Washington, DC – Twenty-two members of the Hungarian Parliament completed a three-week program in U.S. politics, language, and culture yesterday, co-sponsored by the United States Department of State’s Bureau of Educational and Cultural Affairs and the HungarianAmerican Coalition.
During the program, the legislators – many of whom have had little exposure to the United States– participated in briefings and exchanges with U.S. government institutions and non-governmental organizations. Topics included EU-NATO relations, U.S. defense and security policy, international trade issues, and the role of civic groups and independent offices in providing feedback and auditing of government policy.
As an additional component of the program, delegates participated in daily intensive English language classes focused on the specific political and economic vocabulary relevant to each day’s briefing.
Hungary joined NATO in 1997 and will join the European Union in 2004. The original request for the program came from Hungarian parliamentarians of the FIDESZ party desiring to improve their expertise on transatlantic issues, as well as their English-language skills. The Hungarian American Coalition sought assistance from the U.S. Embassy in Budapest and the Bureau of Educational and Cultural Affairs through their International Visitor program, which actively supported this innovative program as a way to foster U.S. government relations with FIDESZ, currently Hungary’s major opposition party.
A unique aspect of the program was that participants were housed at the homes of American families in the Washington, D.C. area, giving them further opportunity to practice their English, receive help with English homework, and, in many cases, to commute using public transportation. Weekend activities included a fishing trip on the Chesapeake Bay and a river-rafting trip on Pennsylvania’s Youghiogheny River.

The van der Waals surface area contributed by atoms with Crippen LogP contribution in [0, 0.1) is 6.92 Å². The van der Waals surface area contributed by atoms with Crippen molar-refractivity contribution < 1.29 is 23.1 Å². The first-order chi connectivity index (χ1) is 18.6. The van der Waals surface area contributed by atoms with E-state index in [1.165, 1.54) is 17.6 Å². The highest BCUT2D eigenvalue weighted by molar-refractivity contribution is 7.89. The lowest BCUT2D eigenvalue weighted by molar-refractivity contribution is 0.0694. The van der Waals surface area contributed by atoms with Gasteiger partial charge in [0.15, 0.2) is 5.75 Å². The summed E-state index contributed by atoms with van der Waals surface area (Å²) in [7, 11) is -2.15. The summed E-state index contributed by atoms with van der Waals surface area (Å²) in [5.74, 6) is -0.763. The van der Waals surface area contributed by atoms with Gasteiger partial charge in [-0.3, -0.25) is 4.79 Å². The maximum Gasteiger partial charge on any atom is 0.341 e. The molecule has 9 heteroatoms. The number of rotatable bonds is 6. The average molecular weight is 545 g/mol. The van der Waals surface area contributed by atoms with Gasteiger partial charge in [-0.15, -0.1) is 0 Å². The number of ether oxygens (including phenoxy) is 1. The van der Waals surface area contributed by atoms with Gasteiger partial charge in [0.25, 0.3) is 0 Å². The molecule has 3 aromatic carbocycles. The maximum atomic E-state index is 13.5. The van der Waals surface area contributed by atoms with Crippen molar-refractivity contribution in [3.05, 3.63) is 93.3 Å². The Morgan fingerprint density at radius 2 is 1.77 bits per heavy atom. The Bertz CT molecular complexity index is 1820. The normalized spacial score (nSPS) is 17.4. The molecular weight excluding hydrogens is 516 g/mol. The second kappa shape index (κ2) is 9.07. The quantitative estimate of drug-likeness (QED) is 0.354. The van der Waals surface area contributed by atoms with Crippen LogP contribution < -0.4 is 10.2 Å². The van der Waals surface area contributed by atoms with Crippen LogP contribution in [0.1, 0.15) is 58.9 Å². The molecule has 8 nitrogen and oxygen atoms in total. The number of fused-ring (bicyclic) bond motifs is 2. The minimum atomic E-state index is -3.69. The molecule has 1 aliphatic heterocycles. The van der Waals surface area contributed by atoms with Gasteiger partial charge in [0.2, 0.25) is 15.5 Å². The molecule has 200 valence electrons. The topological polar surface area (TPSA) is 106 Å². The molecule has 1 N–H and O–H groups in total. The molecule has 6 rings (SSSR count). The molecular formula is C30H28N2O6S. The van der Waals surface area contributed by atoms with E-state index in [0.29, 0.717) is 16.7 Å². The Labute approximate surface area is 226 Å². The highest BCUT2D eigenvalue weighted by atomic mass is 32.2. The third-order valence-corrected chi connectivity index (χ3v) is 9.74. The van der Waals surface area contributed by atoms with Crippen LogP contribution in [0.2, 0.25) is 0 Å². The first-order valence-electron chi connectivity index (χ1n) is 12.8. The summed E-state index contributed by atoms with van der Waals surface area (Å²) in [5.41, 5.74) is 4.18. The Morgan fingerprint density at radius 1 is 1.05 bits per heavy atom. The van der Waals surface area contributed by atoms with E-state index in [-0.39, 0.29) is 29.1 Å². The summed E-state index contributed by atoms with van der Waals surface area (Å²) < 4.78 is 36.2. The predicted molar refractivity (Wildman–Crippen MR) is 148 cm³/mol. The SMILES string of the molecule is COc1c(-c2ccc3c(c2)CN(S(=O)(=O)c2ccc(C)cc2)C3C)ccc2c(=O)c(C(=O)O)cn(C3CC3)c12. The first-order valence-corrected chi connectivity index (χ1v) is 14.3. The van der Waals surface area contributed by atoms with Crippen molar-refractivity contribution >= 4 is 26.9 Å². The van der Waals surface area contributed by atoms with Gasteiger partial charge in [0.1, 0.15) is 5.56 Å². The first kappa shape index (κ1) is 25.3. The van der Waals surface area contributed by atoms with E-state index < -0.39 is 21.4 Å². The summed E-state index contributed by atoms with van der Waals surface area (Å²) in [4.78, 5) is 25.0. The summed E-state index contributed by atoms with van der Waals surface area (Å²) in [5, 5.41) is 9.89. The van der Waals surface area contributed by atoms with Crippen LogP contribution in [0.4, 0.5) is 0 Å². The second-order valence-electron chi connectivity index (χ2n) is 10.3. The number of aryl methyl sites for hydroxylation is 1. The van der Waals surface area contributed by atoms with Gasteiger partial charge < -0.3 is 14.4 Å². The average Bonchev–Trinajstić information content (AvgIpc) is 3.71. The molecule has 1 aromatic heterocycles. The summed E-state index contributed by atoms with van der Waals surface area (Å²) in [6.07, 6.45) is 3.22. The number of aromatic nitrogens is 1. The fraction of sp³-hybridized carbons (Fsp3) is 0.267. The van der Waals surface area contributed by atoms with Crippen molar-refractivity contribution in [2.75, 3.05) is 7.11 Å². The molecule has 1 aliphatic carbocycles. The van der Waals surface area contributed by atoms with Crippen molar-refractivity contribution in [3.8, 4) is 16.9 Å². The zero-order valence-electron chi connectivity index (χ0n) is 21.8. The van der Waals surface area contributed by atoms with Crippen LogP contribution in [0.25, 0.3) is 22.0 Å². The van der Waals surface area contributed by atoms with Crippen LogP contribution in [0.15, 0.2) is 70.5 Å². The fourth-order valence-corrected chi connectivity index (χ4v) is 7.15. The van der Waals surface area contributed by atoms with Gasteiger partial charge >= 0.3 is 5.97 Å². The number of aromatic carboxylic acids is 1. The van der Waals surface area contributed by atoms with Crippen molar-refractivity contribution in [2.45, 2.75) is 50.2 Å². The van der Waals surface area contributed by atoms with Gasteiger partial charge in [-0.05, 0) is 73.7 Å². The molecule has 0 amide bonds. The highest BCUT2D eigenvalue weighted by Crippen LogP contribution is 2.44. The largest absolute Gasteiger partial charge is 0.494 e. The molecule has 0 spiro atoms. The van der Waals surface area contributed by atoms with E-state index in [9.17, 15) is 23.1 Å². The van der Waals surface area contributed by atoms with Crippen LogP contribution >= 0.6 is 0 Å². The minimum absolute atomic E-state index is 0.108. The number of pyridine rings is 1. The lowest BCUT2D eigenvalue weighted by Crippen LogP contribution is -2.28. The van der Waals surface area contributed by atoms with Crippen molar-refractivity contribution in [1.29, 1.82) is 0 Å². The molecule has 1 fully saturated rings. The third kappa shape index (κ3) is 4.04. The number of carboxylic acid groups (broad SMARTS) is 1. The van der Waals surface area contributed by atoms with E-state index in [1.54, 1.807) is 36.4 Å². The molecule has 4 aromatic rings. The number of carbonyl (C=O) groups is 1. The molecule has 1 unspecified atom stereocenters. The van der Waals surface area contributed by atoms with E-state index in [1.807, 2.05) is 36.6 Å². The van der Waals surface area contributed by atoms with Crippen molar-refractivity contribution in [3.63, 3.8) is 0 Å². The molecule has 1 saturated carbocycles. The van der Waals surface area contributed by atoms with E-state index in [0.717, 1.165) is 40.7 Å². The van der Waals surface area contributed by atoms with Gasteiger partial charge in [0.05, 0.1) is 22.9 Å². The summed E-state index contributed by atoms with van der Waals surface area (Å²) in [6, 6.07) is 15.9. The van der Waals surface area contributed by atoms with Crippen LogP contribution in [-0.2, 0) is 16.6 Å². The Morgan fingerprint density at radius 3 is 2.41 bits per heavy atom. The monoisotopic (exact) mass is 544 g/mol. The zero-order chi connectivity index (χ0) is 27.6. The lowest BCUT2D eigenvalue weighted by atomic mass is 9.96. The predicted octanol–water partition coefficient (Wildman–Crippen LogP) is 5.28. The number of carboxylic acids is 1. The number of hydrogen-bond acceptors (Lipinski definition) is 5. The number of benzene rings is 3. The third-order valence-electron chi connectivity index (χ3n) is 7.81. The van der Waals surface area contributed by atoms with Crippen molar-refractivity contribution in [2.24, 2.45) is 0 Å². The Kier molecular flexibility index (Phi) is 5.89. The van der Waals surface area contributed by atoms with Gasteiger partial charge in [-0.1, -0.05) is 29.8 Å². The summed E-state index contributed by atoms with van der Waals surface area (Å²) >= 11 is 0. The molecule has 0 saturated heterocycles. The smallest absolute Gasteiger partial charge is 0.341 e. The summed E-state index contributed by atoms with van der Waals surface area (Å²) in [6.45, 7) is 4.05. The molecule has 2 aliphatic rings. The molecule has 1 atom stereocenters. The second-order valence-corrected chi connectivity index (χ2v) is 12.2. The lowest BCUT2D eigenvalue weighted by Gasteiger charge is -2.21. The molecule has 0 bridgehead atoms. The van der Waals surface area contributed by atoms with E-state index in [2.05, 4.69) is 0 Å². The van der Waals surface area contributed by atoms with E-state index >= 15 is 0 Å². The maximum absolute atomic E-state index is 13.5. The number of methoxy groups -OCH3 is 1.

The program concluded with a weekend visit to New York City, facilitated by the Hungarian Human Rights Foundation, where the legislators toured the city sites and had an opportunity to meet local Hungarian-Americans in a relaxed setting.
The Coalition mobilized numerous members and supporters to ensure the success of this program. Many thanks to friends and supporters for their invaluable contributions to the success of the program, including:
The 25 host families who generously opened their homes to the parliamentarians (and those who offered to)
- Rev. Stephen Török, President and CEO of the Hungarian Reformed Federation of America, for providing classroom space at the Kossuth House during the entire seminar
- H.E. Ambassador András Simonyi and Mrs. Simonyi for hosting the opening reception for the parliamentarians and their hosts as well as providing logistical support
- The Hungarian Consulate–New York, which provided logistical help in New York City
- The Hungarian Human Rights Foundation, which facilitated the program in New York City
- Hosts of receptions and dinners: Mr. András Ábrahám, Mr. and Mrs. László Hámos, Mr. and Mrs. Sándor Károlyi, Mr. and Mrs. Frank Koszorus, Mr. Imre Németh, Mr. Szabolcs Szekeres, Rev. Imre Bertalan, The Bethlen Home (Ligonier, PA), Mr. Anthony C. Beke and Mr. Endre Csomán, the William Penn Association, and the Hungarian Cultural Club of Washington
- Those who generously donated to help defray project expenses: the William Penn Association, the Hungarian Reformed Federation of America, Dr. Daniel McDonald ofthe Potomac Foundation, Mr. and Mrs. John Lauer, Mrs. Andrea Lauer Rice, Mr. and Mrs. Sándor Károlyi, Mr. Daniel Odescalchi, Mr. Szabolcs Szekeres and Mr. Maximilian Teleki.
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The Hungarian American Coalition is a nationwide non-profit organization that promotes public understanding and awareness of Hungarian American issues.